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In a landmark partnership for collective economic growth in South Africa, the Department of Small Business Development (DSBD) joined forces with Property Point, a Growthpoint Properties initiative, to develop more small businesses for South Africa’s property sector. DSBD has allocated a R5 million grant to Property Point for a one-year small business development programme as part of its Enterprise Incubation Programme (EIP). This breakthrough initiative is the first public-private partnership of its kind in the property sector. It will develop 16 small businesses in the property sector of which two thirds are youth and woman-owned.

For  this  unique  16-business  intake,  Property  Point’s  programme  is powerfully market driven. It will raise the profile of the entrepreneurs and strengthen their competitiveness, with a deep focus on market integration. The programme aims to create market linkages for these small businesses that will see them included in procurement opportunities in the broader property sector, as well as Growthpoint. It is expected to set new benchmarks for small business integration into private sector supply chains.

Related: 4 Black-Owned Businesses Participating in This Enterprise Development Programme That Are Growing – Fast

Estienne de Klerk, CEO of Growthpoint South Africa, says: “We believe in the principles of social and economic transformation and empowerment on all levels, and we are committed to achieving this. As a hands-on property owner, we own and manage our buildings – we recognise our unique position to develop small businesses to increase their access to market opportunities. We are proud to contribute to this pioneering public-private partnership designed to deliver on South Africa’s transformation, small business, economic growth and job creation objectives.”

Shawn Theunissen, head of Property Point and head of Corporate Social Responsibility for Growthpoint Properties, says:

“Property Point’s  objective  has  always  been  to  contribute  to  South  Africa’s economic growth. Using a best practice model, we have delivered positive results in our new partnership with government. This will escalate our impact on transforming the economy at a crucial time when South Africa is dealing with high unemployment and low economic growth.”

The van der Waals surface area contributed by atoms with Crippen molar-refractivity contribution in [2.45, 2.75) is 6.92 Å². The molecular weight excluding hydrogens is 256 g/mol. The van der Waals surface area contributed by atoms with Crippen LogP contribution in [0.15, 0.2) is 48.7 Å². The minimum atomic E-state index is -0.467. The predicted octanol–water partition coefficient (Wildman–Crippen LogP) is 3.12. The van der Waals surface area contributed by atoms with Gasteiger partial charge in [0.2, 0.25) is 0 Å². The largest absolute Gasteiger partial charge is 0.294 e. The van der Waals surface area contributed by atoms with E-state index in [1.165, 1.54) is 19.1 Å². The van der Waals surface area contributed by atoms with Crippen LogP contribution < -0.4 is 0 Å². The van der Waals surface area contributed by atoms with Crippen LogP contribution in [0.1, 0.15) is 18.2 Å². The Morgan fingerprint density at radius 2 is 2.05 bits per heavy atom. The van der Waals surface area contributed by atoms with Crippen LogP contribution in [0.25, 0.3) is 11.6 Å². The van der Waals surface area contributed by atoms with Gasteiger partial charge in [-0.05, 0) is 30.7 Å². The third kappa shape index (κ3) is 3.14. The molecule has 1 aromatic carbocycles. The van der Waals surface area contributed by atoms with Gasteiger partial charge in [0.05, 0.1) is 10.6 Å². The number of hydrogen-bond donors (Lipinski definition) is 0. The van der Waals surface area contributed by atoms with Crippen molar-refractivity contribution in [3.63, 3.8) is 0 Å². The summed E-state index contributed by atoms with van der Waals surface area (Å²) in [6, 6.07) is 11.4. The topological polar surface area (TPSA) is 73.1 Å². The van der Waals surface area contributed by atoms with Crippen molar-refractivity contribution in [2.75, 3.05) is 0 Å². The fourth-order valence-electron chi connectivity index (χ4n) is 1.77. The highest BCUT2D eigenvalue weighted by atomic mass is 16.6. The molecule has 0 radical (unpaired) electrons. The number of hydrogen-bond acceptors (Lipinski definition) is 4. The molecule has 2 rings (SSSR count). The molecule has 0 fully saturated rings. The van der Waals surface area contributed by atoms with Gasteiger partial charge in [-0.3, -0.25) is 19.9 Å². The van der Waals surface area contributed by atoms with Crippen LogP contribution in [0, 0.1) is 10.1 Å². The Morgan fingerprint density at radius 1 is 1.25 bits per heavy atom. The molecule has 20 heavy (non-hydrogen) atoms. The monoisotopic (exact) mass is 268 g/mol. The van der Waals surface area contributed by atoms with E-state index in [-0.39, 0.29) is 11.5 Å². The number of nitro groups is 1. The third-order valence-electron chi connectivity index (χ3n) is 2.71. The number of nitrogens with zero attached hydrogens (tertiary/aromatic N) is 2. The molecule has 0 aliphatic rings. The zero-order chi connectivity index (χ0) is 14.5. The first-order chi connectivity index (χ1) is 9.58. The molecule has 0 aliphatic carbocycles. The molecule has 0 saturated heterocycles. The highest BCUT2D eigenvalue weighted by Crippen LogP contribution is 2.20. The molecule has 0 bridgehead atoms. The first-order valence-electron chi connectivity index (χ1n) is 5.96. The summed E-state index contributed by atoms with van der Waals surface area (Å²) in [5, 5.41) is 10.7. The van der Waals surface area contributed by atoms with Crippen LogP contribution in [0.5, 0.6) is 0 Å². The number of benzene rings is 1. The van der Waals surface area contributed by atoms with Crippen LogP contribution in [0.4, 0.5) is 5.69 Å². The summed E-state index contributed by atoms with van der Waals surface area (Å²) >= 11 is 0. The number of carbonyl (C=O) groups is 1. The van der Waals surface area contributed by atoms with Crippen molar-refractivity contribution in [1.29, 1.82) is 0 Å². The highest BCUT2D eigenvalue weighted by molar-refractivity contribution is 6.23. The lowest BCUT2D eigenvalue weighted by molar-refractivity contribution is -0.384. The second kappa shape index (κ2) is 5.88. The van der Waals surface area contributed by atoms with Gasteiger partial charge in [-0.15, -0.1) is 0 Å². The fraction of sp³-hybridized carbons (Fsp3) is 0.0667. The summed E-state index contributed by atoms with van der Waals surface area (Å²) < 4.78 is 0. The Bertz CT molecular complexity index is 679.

The beneficiaries of the Property Point and DSBD partnership have advice on how other entrepreneurs can make the most out of similar programmes:

Advice from Zoleka Ngema of Senzee Trading

zoleka

Contact www.senzee.co.za.

  • Be honest this helps you define your position and helps you view the real issues in your business.
  • Do every task diligently every business is different and what works for one might not work for you, so working diligently personifies the tasks and therefore adds value to your business.
  • Lessons are continuous remember & do the tasks done as these will create a cycle of growth even after the course is over.

Related: Want To Start A Property Business That Buys Property And Rents It Out?

Advice from Sibongile Shikwambana of Sandwind Coatings

sibongile-shikwambana

Contact www.sandwind.co.za.

  • Be fully present, participate and take advantage of every single opportunity
  • Drive your own business agenda; recognise that you and no one else can make your business successful
  • Build and maintain meaningful relationships.

Advice from Teko Motlhabi of Techmo Air

teko-motlhabi

Contact www.techmoair.com

  • Try to be present and involved with all the activities and opportunities handed to you
  • Ask for help from the Programme Managers and the rest of the team when you need it
  • Create relationships with your fellow entrepreneurs and collaborate.

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Partnerships

How To Partner Successfully With A Younger Boss

Age sometimes seems a lot more than just a number

John Boitnott

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Just a few years ago, millennials surpassed Generation Xers to become the largest cohort in the United States workforce, according to PEW research. As a result, more and more young people are assuming positions of management.

Being managed by someone younger can feel uncomfortable.

I have to admit, I get into the habit of comparing myself to other people. Those who are younger than us who have advanced further professionally can make us feel inadequate or resentful.